The Milwaukee Bucks suffered another loss to the Phoenix Suns under the Doc Rivers regime last night, 114-106. Bucks fans were extremely unhappy with the performance as they now fall to 1-4 since they changed head coaches. Although the score was very close for most of the game, the Bucks failed to do two things against the Suns.
The Milwaukee Bucks Couldn’t Hit Their Shots
Although the Bucks were missing two key players, Damian Lillard and Brook Lopez, last night, the game was back and forth. Khris Middleton had to leave the game early due to an awkward landing on Kevin Durant‘s foot after a jumper, which affected their ability to shoot outside. The Bucks shot 39-90 with a 43.3% field goal percentage. Meanwhile, the Phoenix Suns shot 44-87 at a 50.6% field goal percentage.
The story is different from outside the arc. Milwaukee shot 13-40 at 32.5% from the 3-ball. Phoenix shot 8-28 at 28.6% from beyond the arc. So, what is the other thing the Bucks failed to do in last night’s game? The game was very defensive, considering these two teams are loaded with offensive firepower.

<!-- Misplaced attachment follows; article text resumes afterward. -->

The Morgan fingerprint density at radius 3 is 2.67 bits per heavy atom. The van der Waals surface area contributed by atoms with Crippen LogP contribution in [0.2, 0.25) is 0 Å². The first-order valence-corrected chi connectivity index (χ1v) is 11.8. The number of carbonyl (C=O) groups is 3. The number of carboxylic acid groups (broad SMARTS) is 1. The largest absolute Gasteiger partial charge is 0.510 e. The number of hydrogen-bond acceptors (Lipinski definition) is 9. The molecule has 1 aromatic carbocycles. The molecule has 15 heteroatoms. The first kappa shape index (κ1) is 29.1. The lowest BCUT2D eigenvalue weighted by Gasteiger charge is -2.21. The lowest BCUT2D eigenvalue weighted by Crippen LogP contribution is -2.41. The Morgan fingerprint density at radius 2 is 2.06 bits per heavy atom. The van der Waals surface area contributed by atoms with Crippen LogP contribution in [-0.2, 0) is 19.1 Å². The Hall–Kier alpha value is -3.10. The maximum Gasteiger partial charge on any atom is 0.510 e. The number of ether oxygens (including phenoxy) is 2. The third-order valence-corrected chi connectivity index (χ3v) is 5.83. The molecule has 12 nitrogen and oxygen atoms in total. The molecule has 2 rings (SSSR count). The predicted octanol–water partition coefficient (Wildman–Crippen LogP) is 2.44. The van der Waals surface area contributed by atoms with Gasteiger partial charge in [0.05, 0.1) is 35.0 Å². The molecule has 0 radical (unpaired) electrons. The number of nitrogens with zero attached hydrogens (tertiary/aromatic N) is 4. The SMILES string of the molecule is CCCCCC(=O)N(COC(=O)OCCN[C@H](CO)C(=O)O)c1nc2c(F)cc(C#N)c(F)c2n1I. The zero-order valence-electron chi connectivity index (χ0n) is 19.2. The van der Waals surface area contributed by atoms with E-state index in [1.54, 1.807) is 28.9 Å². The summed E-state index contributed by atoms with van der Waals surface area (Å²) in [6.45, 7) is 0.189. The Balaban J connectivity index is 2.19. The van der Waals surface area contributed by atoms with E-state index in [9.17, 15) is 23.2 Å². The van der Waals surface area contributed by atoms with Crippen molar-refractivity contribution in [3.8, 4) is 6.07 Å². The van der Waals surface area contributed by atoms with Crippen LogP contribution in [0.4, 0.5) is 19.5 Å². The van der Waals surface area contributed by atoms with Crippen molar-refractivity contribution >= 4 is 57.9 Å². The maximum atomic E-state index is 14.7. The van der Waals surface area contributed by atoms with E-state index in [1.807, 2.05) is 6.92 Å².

They Couldn’t Protect The Ball
In such a close defensive battle, turnovers are highly influenced by a lack of offensive consistency and whoever has a better defense. Although both teams struggled differently in their offensive game plans, they gave up too many points off turnovers. The Bucks averaged 12.9 turnovers per game this season and had 13 last night. However, the Suns got 23 points off turnovers compared to Milwaukee’s 16 points.
This is a different scenario where fans can’t entirely blame the Bucks for losing their defense. The objective of basketball is to put the ball in the hoop more than the other team, plain and simple. Yet, defense wins championships. They had ten steals and four blocks compared to the Suns, who had five steals and eight blocks. Phoenix also outrebounded Milwaukee 49-44 in the game.
They will try to prevent a three-game losing skid against the Minnesota Timberwolves on Thursday at a home game. The Minnesota Timberwolves have proved doubters wrong by going the “twin towers” route with Karl Anthony-Towns and Rudy Gobert. Throughout the season, they have been one of the best teams in the league. If Milwaukee can force turnovers on the Timberwolves, they can win. The Timberwolves are one of the most turnover-prone teams in the league, averaging fifteen turnovers per game this season. Last season, the Timberwolves averaged 15.3 turnovers per game.